fact, it is only because the Bible is clear that it can be a light unto
our path (Psalm 119:105). Therefore, while the words of scripture may
seem dark to those who have never trusted in Christ, the darkness is in
their own minds (2Corinthians 4:4). [See 2Corinthians 2:17, Psalm 19:7,
It is important to understand that just because you find something in the Bible that is hard to understand, does not mean that the words are not clear. Medical journals are written in plain language, yet I would have a hard time understanding one because I am not familiar with the concepts being expressed. The same holds true of Scripture. Even though the writers used "great plainness of speech," those who do not understand what is being discussed may find it hard to understand (2Corinthians 3:12). However, unlike medical journals, Scripture will explain itself if you begin with the statements that are perfectly clear, and interpret the unclear passages in the light of those that need no explanation. The danger of denying the clarity of Scripture lies in the fact that those who assume that the Bible is not clear often wind up being led astray by those who claim to have some private insight or knowledge, 2Peter 1:20.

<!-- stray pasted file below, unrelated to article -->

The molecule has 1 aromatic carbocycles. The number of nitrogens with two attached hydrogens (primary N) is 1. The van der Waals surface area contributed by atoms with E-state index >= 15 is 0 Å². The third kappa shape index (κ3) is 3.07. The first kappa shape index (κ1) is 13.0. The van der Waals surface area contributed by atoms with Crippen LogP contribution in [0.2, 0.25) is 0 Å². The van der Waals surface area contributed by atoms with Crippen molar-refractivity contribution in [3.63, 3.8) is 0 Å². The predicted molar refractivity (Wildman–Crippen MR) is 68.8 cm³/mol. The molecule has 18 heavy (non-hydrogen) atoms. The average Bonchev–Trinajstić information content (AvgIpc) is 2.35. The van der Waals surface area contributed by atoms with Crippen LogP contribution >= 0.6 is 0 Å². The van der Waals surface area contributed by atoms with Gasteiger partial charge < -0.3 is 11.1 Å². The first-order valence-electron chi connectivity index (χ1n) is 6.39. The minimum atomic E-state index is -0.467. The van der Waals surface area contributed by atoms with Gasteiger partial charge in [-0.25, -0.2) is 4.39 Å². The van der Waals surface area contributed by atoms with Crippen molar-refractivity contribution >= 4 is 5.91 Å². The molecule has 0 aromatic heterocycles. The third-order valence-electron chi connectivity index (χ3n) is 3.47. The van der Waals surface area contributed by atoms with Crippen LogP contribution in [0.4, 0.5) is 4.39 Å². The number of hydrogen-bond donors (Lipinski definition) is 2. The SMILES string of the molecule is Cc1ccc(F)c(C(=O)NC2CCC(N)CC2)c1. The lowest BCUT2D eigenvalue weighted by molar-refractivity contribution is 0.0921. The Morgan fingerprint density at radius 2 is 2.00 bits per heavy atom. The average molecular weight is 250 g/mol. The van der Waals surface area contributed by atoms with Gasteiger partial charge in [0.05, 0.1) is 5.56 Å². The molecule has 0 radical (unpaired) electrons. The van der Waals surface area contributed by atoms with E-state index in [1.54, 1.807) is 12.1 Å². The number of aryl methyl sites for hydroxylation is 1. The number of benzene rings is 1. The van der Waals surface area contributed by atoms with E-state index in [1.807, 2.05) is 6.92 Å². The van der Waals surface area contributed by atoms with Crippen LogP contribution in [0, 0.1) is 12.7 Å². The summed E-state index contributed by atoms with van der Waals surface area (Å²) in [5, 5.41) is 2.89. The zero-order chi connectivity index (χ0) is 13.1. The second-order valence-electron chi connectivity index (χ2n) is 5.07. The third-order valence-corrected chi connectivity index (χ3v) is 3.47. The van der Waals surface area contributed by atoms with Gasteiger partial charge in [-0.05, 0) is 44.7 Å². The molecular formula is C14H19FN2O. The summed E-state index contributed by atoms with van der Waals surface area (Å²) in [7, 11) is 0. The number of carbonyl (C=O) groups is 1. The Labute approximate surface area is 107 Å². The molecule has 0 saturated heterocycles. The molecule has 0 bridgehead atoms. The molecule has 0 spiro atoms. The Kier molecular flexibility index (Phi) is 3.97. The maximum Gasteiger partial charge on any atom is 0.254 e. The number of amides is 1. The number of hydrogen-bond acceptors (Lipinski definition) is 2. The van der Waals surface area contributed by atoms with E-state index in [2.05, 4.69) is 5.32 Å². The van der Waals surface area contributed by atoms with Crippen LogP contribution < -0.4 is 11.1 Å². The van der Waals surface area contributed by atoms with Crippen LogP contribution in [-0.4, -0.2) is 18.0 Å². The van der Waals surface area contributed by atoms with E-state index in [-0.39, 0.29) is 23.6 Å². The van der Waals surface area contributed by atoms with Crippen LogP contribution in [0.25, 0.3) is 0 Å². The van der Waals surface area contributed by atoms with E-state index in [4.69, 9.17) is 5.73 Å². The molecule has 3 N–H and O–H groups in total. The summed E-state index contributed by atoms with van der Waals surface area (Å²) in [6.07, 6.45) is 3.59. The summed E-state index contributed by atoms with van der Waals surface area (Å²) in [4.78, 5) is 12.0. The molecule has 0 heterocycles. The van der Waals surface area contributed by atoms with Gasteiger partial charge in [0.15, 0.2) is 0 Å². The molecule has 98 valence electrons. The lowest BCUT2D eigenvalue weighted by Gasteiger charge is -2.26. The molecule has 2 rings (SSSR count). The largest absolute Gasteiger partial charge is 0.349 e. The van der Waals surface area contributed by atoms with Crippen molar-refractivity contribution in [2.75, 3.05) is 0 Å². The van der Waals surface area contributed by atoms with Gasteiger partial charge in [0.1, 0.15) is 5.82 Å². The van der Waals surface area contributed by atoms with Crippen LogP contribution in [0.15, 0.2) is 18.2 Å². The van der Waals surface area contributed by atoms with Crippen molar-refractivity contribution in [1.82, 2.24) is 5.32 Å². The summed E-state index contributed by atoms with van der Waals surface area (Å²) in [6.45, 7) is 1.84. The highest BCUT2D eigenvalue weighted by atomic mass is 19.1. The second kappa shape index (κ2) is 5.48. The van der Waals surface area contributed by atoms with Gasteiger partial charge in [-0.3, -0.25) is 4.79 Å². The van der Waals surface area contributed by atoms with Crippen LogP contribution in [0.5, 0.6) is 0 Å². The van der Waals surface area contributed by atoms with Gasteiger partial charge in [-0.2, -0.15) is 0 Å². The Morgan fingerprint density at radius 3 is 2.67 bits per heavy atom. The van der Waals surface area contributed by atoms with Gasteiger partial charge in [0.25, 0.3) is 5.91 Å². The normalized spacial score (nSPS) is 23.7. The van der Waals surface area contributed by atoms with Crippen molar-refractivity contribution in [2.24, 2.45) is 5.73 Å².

God did not bring the Bible into existence as a lifeless witness to
historical events, but as a vibrant means of conveying eternal life to
those who are by nature dead in their trespasses and sins (Romans
1:16). In order to accomplish that, He first works through the law to